Comic Review: Conan 2099

Published: November 27th, 2019
Written by: Gerry Duggan
Art by: Roge Antonio, Geoff Shaw
Based on: Conan the Barbarian by Robert E. Howard

Marvel Comics, 33 Pages

Review:

I like Gerry Duggan’s Conan work. He’s written a few stories since Marvel got the famous barbarian back a year ago.

Since I kind of dug the 2099 stuff back when it all debuted in the early ’90s, the thought of a futuristic, cyberpunk-centric Conan story wasn’t something I was willing to pass up.

While this is really just a one-shot, it is part of a much larger 2099 crossover event. Not having read the other stories, I felt a bit lost here and honestly, this just made me wish that there was a Conan 2099 miniseries that was self-contained. Because it is an interesting concept but it needs its own room to breathe and space to play.

The plot here follows Conan in the future and he runs into Morgan le Fay, as well as Nova. Well… Nova is… um… huh… I won’t spoil it in case you want to read this 2099 event.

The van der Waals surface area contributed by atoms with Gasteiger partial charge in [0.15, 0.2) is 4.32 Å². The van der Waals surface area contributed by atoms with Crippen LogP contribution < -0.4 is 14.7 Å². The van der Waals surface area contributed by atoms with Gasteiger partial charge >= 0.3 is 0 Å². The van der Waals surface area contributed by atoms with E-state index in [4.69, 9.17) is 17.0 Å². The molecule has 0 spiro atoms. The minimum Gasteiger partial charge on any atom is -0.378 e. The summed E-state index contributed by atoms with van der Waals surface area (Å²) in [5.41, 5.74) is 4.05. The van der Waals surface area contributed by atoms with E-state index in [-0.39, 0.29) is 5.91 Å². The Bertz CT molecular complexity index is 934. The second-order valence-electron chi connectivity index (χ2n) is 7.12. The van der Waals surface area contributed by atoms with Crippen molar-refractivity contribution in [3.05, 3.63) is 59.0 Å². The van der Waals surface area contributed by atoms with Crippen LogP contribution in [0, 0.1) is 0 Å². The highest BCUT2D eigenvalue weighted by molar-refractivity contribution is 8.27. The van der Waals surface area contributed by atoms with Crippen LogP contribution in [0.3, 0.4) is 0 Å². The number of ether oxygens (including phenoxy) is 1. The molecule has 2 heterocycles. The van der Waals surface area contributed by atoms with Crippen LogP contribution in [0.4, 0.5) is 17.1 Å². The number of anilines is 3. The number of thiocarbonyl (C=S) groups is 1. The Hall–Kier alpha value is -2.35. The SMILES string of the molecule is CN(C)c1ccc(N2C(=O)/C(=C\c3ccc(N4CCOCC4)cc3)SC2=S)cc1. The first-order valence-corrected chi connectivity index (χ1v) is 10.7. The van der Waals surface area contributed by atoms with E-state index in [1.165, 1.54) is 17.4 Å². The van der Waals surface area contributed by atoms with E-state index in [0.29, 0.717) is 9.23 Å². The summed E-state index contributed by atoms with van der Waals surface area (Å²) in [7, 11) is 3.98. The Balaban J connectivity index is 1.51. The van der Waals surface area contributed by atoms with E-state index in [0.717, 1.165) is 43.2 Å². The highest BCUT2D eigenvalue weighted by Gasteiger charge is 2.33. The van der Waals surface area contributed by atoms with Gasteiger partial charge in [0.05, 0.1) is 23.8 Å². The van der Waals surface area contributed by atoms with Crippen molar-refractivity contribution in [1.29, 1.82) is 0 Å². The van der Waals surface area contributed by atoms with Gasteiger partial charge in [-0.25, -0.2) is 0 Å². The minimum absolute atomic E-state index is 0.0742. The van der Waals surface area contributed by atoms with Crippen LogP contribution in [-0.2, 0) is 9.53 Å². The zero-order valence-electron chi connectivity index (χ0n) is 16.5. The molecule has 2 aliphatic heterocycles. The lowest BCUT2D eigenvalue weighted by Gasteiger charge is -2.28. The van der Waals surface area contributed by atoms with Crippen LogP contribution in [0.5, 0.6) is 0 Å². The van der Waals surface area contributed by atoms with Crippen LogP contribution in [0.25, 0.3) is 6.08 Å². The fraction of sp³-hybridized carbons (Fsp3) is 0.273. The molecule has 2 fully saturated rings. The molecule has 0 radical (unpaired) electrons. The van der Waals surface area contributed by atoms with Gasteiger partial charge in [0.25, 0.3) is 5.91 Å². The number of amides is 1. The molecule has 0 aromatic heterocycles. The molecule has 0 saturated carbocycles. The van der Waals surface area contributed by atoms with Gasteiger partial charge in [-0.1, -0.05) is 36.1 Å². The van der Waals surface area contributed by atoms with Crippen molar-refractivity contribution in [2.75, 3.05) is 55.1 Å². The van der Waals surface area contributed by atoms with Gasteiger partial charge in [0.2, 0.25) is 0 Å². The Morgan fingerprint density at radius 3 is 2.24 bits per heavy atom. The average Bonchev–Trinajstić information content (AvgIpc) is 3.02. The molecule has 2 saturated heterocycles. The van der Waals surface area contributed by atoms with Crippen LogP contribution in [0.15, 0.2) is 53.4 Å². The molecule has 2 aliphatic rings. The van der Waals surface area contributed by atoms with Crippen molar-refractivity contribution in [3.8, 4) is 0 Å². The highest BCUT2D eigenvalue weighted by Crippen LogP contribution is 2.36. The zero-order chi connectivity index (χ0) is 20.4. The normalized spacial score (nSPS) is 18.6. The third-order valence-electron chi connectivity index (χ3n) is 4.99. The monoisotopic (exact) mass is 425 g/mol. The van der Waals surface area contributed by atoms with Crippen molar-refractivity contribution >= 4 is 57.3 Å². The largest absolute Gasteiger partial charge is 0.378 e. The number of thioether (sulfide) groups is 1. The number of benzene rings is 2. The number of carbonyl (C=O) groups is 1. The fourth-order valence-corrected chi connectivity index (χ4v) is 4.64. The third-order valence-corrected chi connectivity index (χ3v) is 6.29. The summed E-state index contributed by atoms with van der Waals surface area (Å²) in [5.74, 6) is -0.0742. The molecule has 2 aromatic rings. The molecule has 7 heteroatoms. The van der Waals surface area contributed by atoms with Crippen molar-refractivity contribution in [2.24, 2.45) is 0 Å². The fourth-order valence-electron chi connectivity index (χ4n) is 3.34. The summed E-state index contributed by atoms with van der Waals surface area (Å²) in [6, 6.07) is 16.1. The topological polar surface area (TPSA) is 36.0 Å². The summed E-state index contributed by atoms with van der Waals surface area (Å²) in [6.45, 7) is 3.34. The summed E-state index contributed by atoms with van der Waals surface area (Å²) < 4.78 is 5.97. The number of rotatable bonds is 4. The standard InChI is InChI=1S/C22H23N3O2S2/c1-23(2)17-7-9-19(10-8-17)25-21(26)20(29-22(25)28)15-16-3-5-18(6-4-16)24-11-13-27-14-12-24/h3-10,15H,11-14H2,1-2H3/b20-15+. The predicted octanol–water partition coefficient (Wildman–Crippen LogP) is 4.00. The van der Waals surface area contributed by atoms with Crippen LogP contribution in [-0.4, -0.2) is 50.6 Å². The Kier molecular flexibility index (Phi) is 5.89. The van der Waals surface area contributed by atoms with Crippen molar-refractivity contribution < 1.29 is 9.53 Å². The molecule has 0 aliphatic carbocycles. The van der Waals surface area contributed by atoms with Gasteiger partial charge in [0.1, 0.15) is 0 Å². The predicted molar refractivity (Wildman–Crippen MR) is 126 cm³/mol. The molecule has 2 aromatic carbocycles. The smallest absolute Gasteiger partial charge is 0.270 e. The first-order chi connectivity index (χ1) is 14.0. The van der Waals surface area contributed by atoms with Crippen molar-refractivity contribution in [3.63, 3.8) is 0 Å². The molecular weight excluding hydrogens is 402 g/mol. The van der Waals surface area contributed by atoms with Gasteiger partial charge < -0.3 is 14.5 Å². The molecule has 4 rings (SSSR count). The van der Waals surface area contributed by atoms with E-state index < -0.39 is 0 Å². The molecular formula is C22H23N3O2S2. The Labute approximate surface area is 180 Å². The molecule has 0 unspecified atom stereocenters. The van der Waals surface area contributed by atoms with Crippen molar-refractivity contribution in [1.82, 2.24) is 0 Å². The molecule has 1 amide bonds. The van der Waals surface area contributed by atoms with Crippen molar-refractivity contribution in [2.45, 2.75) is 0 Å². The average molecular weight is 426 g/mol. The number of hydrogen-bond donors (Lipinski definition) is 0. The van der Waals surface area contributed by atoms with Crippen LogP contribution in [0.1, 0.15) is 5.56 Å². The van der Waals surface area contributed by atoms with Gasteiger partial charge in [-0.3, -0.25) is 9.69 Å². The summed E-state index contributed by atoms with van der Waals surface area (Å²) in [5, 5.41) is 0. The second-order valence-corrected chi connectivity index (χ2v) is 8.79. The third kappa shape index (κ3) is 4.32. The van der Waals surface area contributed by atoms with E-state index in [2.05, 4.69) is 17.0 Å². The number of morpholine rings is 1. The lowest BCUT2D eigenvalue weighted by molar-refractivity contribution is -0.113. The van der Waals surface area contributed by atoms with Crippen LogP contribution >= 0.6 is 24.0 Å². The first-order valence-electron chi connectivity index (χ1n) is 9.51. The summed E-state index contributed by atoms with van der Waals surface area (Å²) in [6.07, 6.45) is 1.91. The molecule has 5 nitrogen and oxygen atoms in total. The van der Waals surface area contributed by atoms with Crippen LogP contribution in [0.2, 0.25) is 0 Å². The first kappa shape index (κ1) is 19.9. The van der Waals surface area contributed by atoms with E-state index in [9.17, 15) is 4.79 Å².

So some stuff happens, Conan is a badass in the future but ultimately, this was barely enough to whet my palate with the idea of a future Conan. And I’m sorry, I don’t want to read the whole massive crossover just to make this one comic make more sense.

The art is okay, the cover is better than the interiors but I guess that’s typical in 2019.

Honestly, if you want me to get excited for this future Conan thing, make me a series. I’ll add it to my pull list with all the other Conan titles.

Rating: 6/10
Pairs well with: I’m assuming the other comics tied to the current Marvel 2099 event.